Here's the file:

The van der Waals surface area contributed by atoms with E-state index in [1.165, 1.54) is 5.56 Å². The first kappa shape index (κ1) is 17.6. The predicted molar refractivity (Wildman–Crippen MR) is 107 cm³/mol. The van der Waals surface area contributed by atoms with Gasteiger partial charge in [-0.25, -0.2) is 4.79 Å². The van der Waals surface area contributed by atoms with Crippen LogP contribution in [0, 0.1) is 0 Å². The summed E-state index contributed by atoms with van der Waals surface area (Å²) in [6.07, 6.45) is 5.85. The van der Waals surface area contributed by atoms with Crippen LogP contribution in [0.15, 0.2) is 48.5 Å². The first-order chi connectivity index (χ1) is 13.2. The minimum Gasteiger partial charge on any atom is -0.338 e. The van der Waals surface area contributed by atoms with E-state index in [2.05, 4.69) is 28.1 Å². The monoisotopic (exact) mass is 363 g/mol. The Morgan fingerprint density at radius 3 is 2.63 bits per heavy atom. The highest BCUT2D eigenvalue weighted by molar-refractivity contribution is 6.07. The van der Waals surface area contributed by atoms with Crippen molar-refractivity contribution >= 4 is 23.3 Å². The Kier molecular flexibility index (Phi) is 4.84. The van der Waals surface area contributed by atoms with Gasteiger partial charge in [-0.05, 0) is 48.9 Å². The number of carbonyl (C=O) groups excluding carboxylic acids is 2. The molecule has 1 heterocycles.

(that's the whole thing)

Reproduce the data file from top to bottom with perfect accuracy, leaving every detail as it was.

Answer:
The van der Waals surface area contributed by atoms with E-state index in [1.165, 1.54) is 5.56 Å². The first kappa shape index (κ1) is 17.6. The predicted molar refractivity (Wildman–Crippen MR) is 107 cm³/mol. The van der Waals surface area contributed by atoms with Gasteiger partial charge in [-0.25, -0.2) is 4.79 Å². The van der Waals surface area contributed by atoms with Crippen LogP contribution in [0, 0.1) is 0 Å². The summed E-state index contributed by atoms with van der Waals surface area (Å²) in [6.07, 6.45) is 5.85. The van der Waals surface area contributed by atoms with Crippen LogP contribution in [0.15, 0.2) is 48.5 Å². The first-order chi connectivity index (χ1) is 13.2. The minimum Gasteiger partial charge on any atom is -0.338 e. The van der Waals surface area contributed by atoms with E-state index in [2.05, 4.69) is 28.1 Å². The monoisotopic (exact) mass is 363 g/mol. The Morgan fingerprint density at radius 3 is 2.63 bits per heavy atom. The highest BCUT2D eigenvalue weighted by molar-refractivity contribution is 6.07. The van der Waals surface area contributed by atoms with Crippen molar-refractivity contribution >= 4 is 23.3 Å². The Kier molecular flexibility index (Phi) is 4.84. The van der Waals surface area contributed by atoms with Gasteiger partial charge in [-0.05, 0) is 48.9 Å². The number of carbonyl (C=O) groups excluding carboxylic acids is 2. The molecule has 1 heterocycles.